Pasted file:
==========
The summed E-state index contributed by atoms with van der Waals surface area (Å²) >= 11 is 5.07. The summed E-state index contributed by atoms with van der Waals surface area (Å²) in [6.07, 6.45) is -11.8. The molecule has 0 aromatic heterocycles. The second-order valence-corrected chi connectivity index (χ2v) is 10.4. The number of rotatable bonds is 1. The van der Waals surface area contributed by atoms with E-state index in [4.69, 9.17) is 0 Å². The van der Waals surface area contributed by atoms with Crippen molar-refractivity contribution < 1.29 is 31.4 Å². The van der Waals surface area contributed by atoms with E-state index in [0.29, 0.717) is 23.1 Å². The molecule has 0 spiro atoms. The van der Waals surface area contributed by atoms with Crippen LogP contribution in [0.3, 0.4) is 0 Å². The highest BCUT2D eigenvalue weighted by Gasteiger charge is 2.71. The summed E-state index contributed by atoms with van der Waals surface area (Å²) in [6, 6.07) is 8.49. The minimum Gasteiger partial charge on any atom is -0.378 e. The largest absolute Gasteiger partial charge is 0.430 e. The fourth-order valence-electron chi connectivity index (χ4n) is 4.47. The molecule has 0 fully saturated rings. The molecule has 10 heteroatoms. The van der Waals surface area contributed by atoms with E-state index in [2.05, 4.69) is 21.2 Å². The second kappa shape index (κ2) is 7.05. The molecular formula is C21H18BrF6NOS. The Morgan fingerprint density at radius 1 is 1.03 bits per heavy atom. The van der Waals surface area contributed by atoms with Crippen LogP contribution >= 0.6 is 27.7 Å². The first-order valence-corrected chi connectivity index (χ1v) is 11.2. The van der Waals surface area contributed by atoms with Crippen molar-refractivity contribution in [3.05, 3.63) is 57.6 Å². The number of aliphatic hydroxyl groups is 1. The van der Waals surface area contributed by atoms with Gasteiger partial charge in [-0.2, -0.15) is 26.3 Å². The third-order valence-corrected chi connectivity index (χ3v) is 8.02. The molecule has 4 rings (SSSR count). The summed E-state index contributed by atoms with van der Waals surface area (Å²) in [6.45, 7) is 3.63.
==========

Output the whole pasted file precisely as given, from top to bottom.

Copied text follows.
The summed E-state index contributed by atoms with van der Waals surface area (Å²) >= 11 is 5.07. The summed E-state index contributed by atoms with van der Waals surface area (Å²) in [6.07, 6.45) is -11.8. The molecule has 0 aromatic heterocycles. The second-order valence-corrected chi connectivity index (χ2v) is 10.4. The number of rotatable bonds is 1. The van der Waals surface area contributed by atoms with E-state index in [4.69, 9.17) is 0 Å². The van der Waals surface area contributed by atoms with Crippen molar-refractivity contribution < 1.29 is 31.4 Å². The van der Waals surface area contributed by atoms with E-state index in [0.29, 0.717) is 23.1 Å². The molecule has 0 spiro atoms. The van der Waals surface area contributed by atoms with Crippen LogP contribution in [0.3, 0.4) is 0 Å². The highest BCUT2D eigenvalue weighted by Gasteiger charge is 2.71. The summed E-state index contributed by atoms with van der Waals surface area (Å²) in [6, 6.07) is 8.49. The minimum Gasteiger partial charge on any atom is -0.378 e. The largest absolute Gasteiger partial charge is 0.430 e. The fourth-order valence-electron chi connectivity index (χ4n) is 4.47. The molecule has 0 fully saturated rings. The molecule has 10 heteroatoms. The van der Waals surface area contributed by atoms with E-state index in [2.05, 4.69) is 21.2 Å². The second kappa shape index (κ2) is 7.05. The molecular formula is C21H18BrF6NOS. The Morgan fingerprint density at radius 1 is 1.03 bits per heavy atom. The van der Waals surface area contributed by atoms with Crippen LogP contribution >= 0.6 is 27.7 Å². The first-order valence-corrected chi connectivity index (χ1v) is 11.2. The van der Waals surface area contributed by atoms with Crippen molar-refractivity contribution in [3.05, 3.63) is 57.6 Å². The number of aliphatic hydroxyl groups is 1. The van der Waals surface area contributed by atoms with Gasteiger partial charge in [-0.2, -0.15) is 26.3 Å². The third-order valence-corrected chi connectivity index (χ3v) is 8.02. The molecule has 4 rings (SSSR count). The summed E-state index contributed by atoms with van der Waals surface area (Å²) in [6.45, 7) is 3.63.